For 20 years, Kory Crossman sat in a prison cell.
He split his decades in state prison and a federal lockup in Florida. His kids grew up without him. They split their decades between childhood and navigating the difficult road into adulthood.
They did it without him. He lives with regret.
“I have a 31-year-old daughter who is currently incarcerated and I’ve missed most of her life. It’s been the biggest regret", Crossman tells us. “I can’t put into words how impactful it was to have my family stick by me and be there for me even when I wasn’t there for myself. When I decided to change my life, and do things differently it was their love for me that gave me the strength to make the changes I’ve made.”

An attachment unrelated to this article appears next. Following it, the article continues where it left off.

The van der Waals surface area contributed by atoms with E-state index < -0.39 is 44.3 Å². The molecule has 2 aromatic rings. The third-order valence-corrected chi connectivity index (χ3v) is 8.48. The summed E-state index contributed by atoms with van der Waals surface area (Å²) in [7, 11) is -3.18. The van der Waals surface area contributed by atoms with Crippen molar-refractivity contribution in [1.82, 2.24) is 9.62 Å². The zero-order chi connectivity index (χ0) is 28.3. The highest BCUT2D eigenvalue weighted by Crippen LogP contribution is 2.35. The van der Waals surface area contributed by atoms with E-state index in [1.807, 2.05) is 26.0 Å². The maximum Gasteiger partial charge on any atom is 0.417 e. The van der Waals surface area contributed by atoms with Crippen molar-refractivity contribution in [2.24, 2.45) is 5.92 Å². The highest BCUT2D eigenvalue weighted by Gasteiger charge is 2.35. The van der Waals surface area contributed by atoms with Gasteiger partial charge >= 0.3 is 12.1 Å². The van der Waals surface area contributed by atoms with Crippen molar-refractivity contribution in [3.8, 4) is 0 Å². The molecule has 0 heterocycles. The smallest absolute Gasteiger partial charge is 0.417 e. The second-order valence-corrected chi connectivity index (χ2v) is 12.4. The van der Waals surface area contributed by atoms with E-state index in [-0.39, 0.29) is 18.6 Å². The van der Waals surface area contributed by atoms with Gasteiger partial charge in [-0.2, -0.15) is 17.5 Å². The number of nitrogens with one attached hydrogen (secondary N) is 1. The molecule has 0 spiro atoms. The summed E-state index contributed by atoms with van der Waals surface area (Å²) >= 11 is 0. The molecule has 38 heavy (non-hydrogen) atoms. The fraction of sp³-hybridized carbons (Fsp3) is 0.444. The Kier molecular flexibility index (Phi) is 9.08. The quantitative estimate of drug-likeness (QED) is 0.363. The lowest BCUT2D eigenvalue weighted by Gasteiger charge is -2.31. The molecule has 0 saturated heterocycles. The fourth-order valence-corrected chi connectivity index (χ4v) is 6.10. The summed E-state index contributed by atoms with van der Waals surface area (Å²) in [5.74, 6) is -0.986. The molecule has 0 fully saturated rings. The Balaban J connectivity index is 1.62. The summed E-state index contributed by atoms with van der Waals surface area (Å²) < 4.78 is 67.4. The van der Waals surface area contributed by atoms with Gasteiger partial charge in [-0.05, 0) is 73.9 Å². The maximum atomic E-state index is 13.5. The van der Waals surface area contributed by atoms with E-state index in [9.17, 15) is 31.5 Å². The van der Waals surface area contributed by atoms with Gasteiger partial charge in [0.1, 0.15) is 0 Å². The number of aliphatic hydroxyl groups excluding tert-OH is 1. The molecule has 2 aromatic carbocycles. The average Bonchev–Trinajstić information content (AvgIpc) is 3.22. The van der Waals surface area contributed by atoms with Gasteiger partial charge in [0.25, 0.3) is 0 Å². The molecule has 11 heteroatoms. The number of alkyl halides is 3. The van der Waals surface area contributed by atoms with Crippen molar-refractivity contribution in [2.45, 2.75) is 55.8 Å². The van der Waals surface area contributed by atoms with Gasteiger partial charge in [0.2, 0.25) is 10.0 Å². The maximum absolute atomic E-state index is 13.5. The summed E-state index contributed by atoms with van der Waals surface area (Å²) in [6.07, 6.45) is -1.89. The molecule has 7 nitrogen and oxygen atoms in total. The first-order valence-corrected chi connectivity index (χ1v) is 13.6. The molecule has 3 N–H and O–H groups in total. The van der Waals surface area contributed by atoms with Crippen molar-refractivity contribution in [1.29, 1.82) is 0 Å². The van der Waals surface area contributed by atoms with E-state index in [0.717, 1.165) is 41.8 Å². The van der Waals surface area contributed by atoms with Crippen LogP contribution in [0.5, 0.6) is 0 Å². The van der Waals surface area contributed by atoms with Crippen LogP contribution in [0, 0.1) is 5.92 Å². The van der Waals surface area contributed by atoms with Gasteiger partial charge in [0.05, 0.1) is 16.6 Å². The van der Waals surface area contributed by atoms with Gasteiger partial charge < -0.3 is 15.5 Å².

Crossman’s family tree has roots in prison. So does Che Summerfield’s.
“It’s a cycle I want to break.” Summerfield tells us, “I’ve been in prison. My brother has been in prison. When I have my children I want to break that cycle.”
Summerfield’s life has been a series of sentences. His most recent stretch was 23 months long. He’s grown up with that. His dad has been in prison for 37 years. That lack of a father at home shaped his life.
“I’ve never asked for help. This is the first time I’ve asked for help and now I’m knowing how to become a man. My father’s been in prison so I’ve never had that to look to.”
Both men now living the consequences of parenting from a cell and both are at a fork in the road. They are in the Hope For Prisoners program, looking to a future with their families.